Traditional Fishermen Struggle During Ban

Published: 30th April 2016 07:06 AM  |   Last Updated: 30th April 2016 07:06 AM   |  A+A-

Traditio

BALASORE: The traditional fishermen of Balasore district find themselves in deep waters after the Government restricted entry of country boats into the sea besides mechanised vessels and trawlers to facilitate fish breeding process.

The two-month restriction began on April 15 and country boats have been included this year. The decision has hit more than 30,000 traditional fishermen in Balasore and Bhadrak districts below the belt. Fishing has been restricted within 20 nautical miles of the sea.

The fishermen, who used to catch fish with their small nets within a radius of 2 to 3 km, have also been banned from this year.

Kamalakanta Mallik (50) of Bahabalpur in Balasore district is worried about the survival of his five-member family. With no agricultural land to fall back on, he had taken up fishing.

Mallik owns one country-boat through which he and two others eke out a living. With no other livelihood option in sight during the ban period, he has taken up labour work to maintain his family.

“For more than three decades I have been managing my family from fishing but the ban has left me jobless,” he said.  Apart from 30,000 traditional fishermen families, nearly 20,000 other families who depend on fishing through motorised boats have also been hit.

Even as estimated 50,000 marine fishermen families in both the coastal districts are forced to go without livelihood for nearly six months, the Fisheries department has failed to come out with an alternative for them, who solely depend on fishing.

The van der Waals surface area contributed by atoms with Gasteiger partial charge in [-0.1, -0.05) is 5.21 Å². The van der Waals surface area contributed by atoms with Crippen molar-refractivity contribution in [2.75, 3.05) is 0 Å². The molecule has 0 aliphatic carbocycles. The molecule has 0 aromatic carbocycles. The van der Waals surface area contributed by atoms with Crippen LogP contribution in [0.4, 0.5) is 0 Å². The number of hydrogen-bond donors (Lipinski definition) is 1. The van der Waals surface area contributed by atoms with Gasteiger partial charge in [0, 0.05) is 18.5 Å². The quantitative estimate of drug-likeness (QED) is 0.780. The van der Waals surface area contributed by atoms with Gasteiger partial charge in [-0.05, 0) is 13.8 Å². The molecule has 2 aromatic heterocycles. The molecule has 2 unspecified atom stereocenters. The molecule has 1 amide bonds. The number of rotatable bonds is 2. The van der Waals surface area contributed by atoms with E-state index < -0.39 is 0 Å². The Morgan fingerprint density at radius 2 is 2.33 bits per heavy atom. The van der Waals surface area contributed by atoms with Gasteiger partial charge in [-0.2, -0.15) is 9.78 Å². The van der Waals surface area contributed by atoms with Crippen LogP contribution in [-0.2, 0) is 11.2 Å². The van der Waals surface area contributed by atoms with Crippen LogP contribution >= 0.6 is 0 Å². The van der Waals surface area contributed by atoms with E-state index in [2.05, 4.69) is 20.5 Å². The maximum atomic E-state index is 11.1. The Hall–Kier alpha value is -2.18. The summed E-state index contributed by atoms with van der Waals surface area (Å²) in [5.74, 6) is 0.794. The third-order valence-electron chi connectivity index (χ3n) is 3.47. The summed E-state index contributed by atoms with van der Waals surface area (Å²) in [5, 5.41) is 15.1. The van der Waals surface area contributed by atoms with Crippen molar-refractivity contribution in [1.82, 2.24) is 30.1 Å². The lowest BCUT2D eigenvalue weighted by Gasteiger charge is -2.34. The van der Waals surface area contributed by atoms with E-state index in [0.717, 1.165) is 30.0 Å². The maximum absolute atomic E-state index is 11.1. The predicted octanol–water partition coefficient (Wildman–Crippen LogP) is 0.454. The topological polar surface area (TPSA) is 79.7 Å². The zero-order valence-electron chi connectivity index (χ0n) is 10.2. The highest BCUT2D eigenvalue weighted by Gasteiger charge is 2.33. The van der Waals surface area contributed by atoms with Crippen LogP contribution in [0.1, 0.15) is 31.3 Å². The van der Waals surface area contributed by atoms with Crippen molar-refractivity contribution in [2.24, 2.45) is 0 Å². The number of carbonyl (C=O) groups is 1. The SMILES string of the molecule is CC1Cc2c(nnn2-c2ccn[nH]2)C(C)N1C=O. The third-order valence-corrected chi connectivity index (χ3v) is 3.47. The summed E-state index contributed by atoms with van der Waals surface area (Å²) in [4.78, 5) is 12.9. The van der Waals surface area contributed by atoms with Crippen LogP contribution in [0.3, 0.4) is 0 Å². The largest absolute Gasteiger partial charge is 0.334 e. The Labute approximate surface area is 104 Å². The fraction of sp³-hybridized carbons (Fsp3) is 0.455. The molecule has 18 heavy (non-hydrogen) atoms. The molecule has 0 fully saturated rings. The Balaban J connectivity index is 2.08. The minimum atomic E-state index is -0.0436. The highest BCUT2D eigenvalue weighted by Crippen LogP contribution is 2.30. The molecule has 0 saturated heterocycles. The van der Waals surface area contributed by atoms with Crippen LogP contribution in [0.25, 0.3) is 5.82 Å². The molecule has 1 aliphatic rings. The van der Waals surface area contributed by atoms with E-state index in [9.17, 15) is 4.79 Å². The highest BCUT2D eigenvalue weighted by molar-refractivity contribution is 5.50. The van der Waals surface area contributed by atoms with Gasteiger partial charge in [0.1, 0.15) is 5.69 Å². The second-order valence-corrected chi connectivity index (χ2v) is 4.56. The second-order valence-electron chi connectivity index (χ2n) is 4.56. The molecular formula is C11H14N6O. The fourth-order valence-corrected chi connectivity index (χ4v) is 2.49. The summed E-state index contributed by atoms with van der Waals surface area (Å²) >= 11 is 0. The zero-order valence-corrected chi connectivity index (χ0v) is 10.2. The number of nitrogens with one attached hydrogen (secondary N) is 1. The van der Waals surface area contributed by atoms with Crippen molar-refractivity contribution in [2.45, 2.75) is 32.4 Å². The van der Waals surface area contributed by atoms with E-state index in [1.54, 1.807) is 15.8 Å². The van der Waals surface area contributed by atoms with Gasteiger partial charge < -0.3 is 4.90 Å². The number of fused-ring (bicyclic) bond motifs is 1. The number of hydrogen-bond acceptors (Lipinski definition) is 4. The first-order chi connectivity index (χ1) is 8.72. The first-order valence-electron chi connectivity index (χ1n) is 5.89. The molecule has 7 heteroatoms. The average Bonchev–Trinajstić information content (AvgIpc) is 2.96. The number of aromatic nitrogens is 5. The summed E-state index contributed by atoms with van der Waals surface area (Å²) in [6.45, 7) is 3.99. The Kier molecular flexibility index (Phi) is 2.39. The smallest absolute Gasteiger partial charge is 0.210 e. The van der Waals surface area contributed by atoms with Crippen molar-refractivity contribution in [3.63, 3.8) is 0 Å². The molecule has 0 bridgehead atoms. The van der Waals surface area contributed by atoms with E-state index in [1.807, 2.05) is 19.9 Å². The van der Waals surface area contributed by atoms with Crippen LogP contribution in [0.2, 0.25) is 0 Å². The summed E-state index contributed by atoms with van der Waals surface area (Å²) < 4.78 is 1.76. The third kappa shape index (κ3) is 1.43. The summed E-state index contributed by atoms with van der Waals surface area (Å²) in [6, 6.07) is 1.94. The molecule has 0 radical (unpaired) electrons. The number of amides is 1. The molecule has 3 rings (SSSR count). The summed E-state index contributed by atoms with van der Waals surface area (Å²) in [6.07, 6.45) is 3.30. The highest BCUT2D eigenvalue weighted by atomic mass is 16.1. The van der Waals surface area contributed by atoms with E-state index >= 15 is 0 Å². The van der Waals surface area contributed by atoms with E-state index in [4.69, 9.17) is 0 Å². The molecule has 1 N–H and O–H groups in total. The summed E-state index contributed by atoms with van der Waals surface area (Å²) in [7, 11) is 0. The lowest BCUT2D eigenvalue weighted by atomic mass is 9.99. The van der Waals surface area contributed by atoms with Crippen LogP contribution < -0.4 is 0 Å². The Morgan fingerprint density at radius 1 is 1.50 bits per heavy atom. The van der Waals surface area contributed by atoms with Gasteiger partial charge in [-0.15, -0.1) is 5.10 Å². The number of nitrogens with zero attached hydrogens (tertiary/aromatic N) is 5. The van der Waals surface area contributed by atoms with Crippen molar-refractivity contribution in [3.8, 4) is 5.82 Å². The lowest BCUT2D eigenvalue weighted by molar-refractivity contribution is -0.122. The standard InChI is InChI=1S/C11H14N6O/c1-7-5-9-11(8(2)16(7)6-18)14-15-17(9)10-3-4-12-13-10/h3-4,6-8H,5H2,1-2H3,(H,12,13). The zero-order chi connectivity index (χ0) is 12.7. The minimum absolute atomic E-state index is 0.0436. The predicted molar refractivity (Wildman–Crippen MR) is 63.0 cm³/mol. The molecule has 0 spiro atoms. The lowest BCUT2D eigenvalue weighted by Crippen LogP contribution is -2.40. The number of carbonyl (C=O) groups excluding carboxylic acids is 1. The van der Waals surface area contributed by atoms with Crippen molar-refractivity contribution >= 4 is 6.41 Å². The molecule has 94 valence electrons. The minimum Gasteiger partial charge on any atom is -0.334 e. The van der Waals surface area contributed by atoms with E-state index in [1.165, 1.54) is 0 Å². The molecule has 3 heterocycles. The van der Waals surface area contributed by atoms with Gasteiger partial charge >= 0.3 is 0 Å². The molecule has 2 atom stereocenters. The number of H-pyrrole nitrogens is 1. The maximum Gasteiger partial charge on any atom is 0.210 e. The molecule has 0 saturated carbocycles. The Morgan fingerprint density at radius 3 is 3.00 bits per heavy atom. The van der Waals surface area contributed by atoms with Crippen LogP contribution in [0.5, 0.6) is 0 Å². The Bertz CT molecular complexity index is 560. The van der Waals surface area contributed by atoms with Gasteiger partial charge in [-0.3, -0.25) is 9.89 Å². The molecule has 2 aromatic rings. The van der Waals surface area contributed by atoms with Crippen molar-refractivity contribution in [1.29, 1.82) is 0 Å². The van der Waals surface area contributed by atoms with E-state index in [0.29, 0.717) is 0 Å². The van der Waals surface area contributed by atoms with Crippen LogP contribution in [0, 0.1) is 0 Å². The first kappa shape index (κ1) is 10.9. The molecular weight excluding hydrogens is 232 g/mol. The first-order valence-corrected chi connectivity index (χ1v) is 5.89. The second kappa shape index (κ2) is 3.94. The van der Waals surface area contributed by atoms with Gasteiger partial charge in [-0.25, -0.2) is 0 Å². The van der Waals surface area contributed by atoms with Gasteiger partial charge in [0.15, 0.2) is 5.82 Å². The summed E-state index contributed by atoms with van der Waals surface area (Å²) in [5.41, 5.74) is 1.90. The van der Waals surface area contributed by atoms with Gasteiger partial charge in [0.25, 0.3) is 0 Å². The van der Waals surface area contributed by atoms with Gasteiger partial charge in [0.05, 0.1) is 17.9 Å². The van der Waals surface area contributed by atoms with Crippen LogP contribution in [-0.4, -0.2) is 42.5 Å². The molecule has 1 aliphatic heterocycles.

Recently, more than 200 fishermen from Bahabalpur had staged a demonstration before the collectorate against the ban and submitted a memorandum to the Collector demanding lifting of ban on country-boats.

They claimed that traditional marine fishermen fish within 5 km from the coast as their small boats are not equipped to venture into deep sea.

“Conservation of endangered Olive Ridleys and other aquatic creatures should not come at the cost of the livelihood of traditional fishermen, as they cause no harm to these species. The Government should provide an alternative source of income before imposing the ban,” demanded Bimal Lochan Dalai, a fisherman.

Although the State Government had thought of introducing subsistence package for the affected fishermen to compensate for prohibition-induced loss of occupation and suggested a monthly allowance of `2,700 and `1,350 respectively for full-time and part-time fishermen, the proposal is gathering dust with no aid coming from the Centre.

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